A hunched, stocky man, with a thin mustache and half-closed eyes, Bela Kovacs was only a shadow of the robust figure he once had been. Now in his early fifties, he had risen to prominence after the war as one of the top leaders of the Hungarian Independent Smallholders Party. Back in 1947, when Matyas Rakosi began taking over the government with the support of the Soviet occupation forces, Kovacs had achieved fame by being the only outstanding anti-Communist Hungarian leader to defy Rakosi and continue open opposition. His prestige had become so great among the peasantry that at first the Communists had not molested him. But then the Soviets themselves stepped in, arresting him on a trumped-up charge of plotting against the occupation forces and sentencing him to life imprisonment. After eight years in Siberia, Kovacs was returned to Hungary and transferred to a Hungarian jail, from which he was released in the spring of 1956, broken in body but not in spirit by his long ordeal. After what was called his "rehabilitation," Kovacs was visited by his old enemy Rakosi, who called to pay his respects. Rakosi was met at the door by this message from Kovacs: "I do not receive murderers in my home."
So long as Nagy's government was still under the thumb of the Communist Politburo, Kovacs refused to have anything to do with the new regime. Only in the surge of the late October uprising, when Nagy succeeded in freeing himself from his former associates and cast about to form a coalition government, did Kovacs consent to lend his name and immense popularity to it.
I asked Kovacs whether he felt the Nagy government's declaration of neutrality had aroused the Soviet leaders to action. No, he thought that the decision to crush the Hungarian revolution was taken earlier and independently of it. Obviously the Russians would not have rejoiced at a neutral Hungary, but so long as economic cooperation between the states in the area was assured the Russians and their satellites should not have been too unhappy.
In that regard, Kovacs assured me, there was never a thought in the Nagy government of interrupting the economic co-operation of the Danubian states. "It would have been suicidal for us to try tactics hostile to the bloc. What we wanted was simply the right to sell our product to the best advantage of our people and buy our necessities where we could do it most advantageously."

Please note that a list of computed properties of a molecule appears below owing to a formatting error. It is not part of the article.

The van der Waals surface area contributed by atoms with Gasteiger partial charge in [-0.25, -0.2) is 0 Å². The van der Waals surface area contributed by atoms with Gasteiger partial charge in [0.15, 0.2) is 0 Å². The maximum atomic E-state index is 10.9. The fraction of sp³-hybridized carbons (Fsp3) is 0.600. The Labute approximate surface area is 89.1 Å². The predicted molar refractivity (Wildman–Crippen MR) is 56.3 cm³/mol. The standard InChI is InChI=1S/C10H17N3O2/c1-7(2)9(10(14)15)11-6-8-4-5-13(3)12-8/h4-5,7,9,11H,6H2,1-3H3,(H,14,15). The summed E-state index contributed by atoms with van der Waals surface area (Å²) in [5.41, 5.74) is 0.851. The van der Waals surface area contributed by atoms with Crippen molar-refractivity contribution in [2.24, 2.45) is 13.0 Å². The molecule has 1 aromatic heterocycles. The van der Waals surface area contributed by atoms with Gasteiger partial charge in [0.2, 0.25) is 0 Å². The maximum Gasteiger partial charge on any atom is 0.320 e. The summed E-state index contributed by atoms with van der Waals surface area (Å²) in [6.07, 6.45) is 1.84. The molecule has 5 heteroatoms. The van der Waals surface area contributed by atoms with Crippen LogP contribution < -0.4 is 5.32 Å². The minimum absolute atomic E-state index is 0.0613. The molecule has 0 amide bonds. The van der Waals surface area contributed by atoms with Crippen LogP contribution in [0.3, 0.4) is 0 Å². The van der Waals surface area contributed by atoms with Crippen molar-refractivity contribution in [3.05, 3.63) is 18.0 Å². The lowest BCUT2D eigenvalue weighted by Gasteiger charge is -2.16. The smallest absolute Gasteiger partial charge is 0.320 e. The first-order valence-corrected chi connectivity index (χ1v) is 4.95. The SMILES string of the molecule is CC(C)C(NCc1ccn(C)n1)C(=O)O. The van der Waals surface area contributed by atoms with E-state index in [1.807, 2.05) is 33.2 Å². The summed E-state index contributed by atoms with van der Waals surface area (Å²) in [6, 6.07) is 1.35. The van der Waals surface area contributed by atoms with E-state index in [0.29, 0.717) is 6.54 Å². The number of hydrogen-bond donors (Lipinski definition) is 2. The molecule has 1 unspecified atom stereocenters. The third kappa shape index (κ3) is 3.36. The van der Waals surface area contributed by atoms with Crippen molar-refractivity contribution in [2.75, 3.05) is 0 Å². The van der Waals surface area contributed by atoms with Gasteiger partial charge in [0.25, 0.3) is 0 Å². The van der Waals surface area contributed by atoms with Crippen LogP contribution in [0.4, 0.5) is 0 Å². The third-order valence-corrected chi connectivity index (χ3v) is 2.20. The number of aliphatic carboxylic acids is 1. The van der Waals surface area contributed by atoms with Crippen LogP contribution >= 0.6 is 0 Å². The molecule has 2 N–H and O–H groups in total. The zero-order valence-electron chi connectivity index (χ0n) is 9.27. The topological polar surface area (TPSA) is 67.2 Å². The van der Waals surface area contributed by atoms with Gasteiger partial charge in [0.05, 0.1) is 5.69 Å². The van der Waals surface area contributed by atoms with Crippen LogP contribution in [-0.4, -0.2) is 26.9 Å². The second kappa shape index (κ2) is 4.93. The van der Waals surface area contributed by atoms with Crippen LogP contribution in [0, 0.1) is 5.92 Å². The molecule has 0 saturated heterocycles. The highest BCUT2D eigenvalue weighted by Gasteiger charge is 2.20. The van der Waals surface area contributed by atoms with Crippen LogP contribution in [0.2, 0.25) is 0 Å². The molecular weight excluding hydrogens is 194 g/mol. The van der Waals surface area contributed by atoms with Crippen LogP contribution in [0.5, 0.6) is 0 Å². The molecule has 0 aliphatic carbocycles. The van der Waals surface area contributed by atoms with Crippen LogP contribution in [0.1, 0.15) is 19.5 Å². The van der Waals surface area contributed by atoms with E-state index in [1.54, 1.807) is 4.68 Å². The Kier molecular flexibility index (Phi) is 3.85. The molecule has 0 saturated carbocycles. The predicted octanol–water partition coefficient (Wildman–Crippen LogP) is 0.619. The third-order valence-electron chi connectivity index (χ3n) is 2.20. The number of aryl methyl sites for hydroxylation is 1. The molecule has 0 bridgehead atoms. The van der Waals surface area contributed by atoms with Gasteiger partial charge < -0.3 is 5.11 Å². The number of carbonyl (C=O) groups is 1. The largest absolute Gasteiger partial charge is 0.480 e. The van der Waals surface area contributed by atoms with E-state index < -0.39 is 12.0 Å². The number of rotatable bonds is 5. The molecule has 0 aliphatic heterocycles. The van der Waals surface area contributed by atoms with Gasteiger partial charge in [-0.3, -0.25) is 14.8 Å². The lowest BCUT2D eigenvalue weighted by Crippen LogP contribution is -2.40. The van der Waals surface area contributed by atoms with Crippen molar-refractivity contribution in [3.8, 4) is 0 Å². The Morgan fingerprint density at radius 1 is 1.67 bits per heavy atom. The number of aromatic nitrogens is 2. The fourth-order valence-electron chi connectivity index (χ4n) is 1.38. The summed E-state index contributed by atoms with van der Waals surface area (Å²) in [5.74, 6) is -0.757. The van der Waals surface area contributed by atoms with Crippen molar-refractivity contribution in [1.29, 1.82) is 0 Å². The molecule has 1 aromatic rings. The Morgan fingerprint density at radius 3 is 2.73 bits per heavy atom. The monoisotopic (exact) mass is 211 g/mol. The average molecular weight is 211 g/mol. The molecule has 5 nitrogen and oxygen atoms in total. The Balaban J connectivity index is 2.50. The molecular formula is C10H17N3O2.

"Then in your estimation there was no reason why the Russians should have come again and destroyed the revolution?"
"None unless they are trying to revert to the old Stalinist days. But if that is what they really are trying - and at the moment it looks like it - they will fail, even more miserably than before. The tragedy of all this is that they are burning all the bridges which could lead to a peaceful solution."
How much truth was in the Russian assertion that the revolution had become a counter-revolution and that therefore Russian intervention was justified?
"I tell you," said Kovacs, "this was a revolution from inside, led by Communists. There is not a shred of evidence that it was otherwise. Communists outraged by their own doings prepared the ground for it and fought for it during the first few days. This enabled us former non-Communist party leaders to come forward and demand a share in Hungary's future. Subsequently this was granted by Nagy, and the Social Democratic, Independent Smallholders, and Hungarian Peasant parties were reconstituted. True, there was a small fringe of extremists in the streets and there was also evidence of a movement which seemed to have ties with the exiled Nazis and Nyilas of former days. But at no time was their strength such as to cause concern. No one in Hungary cares for those who fled to the West after their own corrupt terror regime was finished - and then got their financing from the West. Had there been an attempt to put them in power, all Hungary would haven risen instantly ..."
"What of the future?" I asked. After some hesitation Kovacs said: "All is not lost, for it is impossible for the Russians and their puppets to maintain themselves against the determined resistance of the Hungarians. The day will come when a fateful choice will have to be made: Exterminate the entire population by slow starvation and police terror or else accept the irreducible demand - the withdrawal of Soviet forces from our country."